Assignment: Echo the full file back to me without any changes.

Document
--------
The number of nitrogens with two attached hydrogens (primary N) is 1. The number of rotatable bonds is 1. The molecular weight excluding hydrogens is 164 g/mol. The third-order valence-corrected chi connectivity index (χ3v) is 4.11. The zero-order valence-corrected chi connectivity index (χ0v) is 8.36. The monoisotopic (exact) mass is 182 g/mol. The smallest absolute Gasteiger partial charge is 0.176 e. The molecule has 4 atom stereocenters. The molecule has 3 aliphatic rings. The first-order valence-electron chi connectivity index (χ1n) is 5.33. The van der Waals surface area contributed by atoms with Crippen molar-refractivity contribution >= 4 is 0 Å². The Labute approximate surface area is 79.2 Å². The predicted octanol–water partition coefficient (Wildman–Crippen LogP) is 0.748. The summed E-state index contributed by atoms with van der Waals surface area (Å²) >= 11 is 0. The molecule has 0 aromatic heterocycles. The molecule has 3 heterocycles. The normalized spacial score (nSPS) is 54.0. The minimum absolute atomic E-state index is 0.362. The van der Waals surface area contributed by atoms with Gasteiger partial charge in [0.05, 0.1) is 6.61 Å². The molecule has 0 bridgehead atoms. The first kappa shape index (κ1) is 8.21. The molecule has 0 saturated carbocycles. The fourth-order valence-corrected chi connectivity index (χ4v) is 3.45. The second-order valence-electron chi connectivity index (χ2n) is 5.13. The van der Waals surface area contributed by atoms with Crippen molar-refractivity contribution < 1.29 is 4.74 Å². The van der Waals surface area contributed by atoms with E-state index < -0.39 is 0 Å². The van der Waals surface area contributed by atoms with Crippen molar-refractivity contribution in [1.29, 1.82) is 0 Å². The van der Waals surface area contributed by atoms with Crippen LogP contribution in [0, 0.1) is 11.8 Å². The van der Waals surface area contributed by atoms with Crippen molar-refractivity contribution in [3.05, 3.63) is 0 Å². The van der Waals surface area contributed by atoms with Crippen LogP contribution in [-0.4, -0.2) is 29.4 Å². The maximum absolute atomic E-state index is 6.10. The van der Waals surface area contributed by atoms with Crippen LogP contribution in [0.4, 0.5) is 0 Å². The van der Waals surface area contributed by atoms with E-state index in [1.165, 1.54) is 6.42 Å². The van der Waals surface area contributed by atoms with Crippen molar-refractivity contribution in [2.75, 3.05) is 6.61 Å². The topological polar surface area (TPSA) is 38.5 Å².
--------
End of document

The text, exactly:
The number of nitrogens with two attached hydrogens (primary N) is 1. The number of rotatable bonds is 1. The molecular weight excluding hydrogens is 164 g/mol. The third-order valence-corrected chi connectivity index (χ3v) is 4.11. The zero-order valence-corrected chi connectivity index (χ0v) is 8.36. The monoisotopic (exact) mass is 182 g/mol. The smallest absolute Gasteiger partial charge is 0.176 e. The molecule has 4 atom stereocenters. The molecule has 3 aliphatic rings. The first-order valence-electron chi connectivity index (χ1n) is 5.33. The van der Waals surface area contributed by atoms with Crippen molar-refractivity contribution >= 4 is 0 Å². The Labute approximate surface area is 79.2 Å². The predicted octanol–water partition coefficient (Wildman–Crippen LogP) is 0.748. The summed E-state index contributed by atoms with van der Waals surface area (Å²) >= 11 is 0. The molecule has 0 aromatic heterocycles. The molecule has 3 heterocycles. The normalized spacial score (nSPS) is 54.0. The minimum absolute atomic E-state index is 0.362. The van der Waals surface area contributed by atoms with Gasteiger partial charge in [0.05, 0.1) is 6.61 Å². The molecule has 0 bridgehead atoms. The first kappa shape index (κ1) is 8.21. The molecule has 0 saturated carbocycles. The fourth-order valence-corrected chi connectivity index (χ4v) is 3.45. The second-order valence-electron chi connectivity index (χ2n) is 5.13. The van der Waals surface area contributed by atoms with Crippen molar-refractivity contribution < 1.29 is 4.74 Å². The van der Waals surface area contributed by atoms with E-state index < -0.39 is 0 Å². The van der Waals surface area contributed by atoms with Crippen molar-refractivity contribution in [1.29, 1.82) is 0 Å². The van der Waals surface area contributed by atoms with Crippen LogP contribution in [0, 0.1) is 11.8 Å². The van der Waals surface area contributed by atoms with Crippen molar-refractivity contribution in [3.05, 3.63) is 0 Å². The van der Waals surface area contributed by atoms with Crippen LogP contribution in [-0.4, -0.2) is 29.4 Å². The maximum absolute atomic E-state index is 6.10. The van der Waals surface area contributed by atoms with Crippen LogP contribution in [0.4, 0.5) is 0 Å². The van der Waals surface area contributed by atoms with E-state index in [1.165, 1.54) is 6.42 Å². The van der Waals surface area contributed by atoms with Crippen molar-refractivity contribution in [2.75, 3.05) is 6.61 Å². The topological polar surface area (TPSA) is 38.5 Å².